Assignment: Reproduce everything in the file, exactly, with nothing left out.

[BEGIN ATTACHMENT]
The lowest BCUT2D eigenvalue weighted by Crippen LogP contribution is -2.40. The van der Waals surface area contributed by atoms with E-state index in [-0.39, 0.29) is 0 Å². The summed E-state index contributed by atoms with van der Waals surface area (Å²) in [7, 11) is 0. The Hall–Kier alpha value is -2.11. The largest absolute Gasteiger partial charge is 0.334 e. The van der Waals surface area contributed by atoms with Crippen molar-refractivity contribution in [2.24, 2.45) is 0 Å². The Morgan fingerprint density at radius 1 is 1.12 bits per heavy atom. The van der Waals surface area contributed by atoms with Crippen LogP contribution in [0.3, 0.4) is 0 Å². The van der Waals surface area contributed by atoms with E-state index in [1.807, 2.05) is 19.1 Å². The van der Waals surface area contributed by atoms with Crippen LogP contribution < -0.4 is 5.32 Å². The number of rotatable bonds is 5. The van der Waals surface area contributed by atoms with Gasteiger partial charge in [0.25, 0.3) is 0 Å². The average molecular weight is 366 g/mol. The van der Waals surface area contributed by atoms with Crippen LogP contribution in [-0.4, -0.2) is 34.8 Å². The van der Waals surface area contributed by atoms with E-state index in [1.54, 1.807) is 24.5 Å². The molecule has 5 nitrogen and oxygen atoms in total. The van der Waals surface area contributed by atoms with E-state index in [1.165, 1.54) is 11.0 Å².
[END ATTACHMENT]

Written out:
The lowest BCUT2D eigenvalue weighted by Crippen LogP contribution is -2.40. The van der Waals surface area contributed by atoms with E-state index in [-0.39, 0.29) is 0 Å². The summed E-state index contributed by atoms with van der Waals surface area (Å²) in [7, 11) is 0. The Hall–Kier alpha value is -2.11. The largest absolute Gasteiger partial charge is 0.334 e. The van der Waals surface area contributed by atoms with Crippen molar-refractivity contribution in [2.24, 2.45) is 0 Å². The Morgan fingerprint density at radius 1 is 1.12 bits per heavy atom. The van der Waals surface area contributed by atoms with Crippen LogP contribution in [0.3, 0.4) is 0 Å². The van der Waals surface area contributed by atoms with E-state index in [1.807, 2.05) is 19.1 Å². The van der Waals surface area contributed by atoms with Crippen LogP contribution < -0.4 is 5.32 Å². The number of rotatable bonds is 5. The van der Waals surface area contributed by atoms with Gasteiger partial charge in [0.25, 0.3) is 0 Å². The average molecular weight is 366 g/mol. The van der Waals surface area contributed by atoms with Crippen LogP contribution in [-0.4, -0.2) is 34.8 Å². The van der Waals surface area contributed by atoms with E-state index in [1.54, 1.807) is 24.5 Å². The molecule has 5 nitrogen and oxygen atoms in total. The van der Waals surface area contributed by atoms with E-state index in [1.165, 1.54) is 11.0 Å².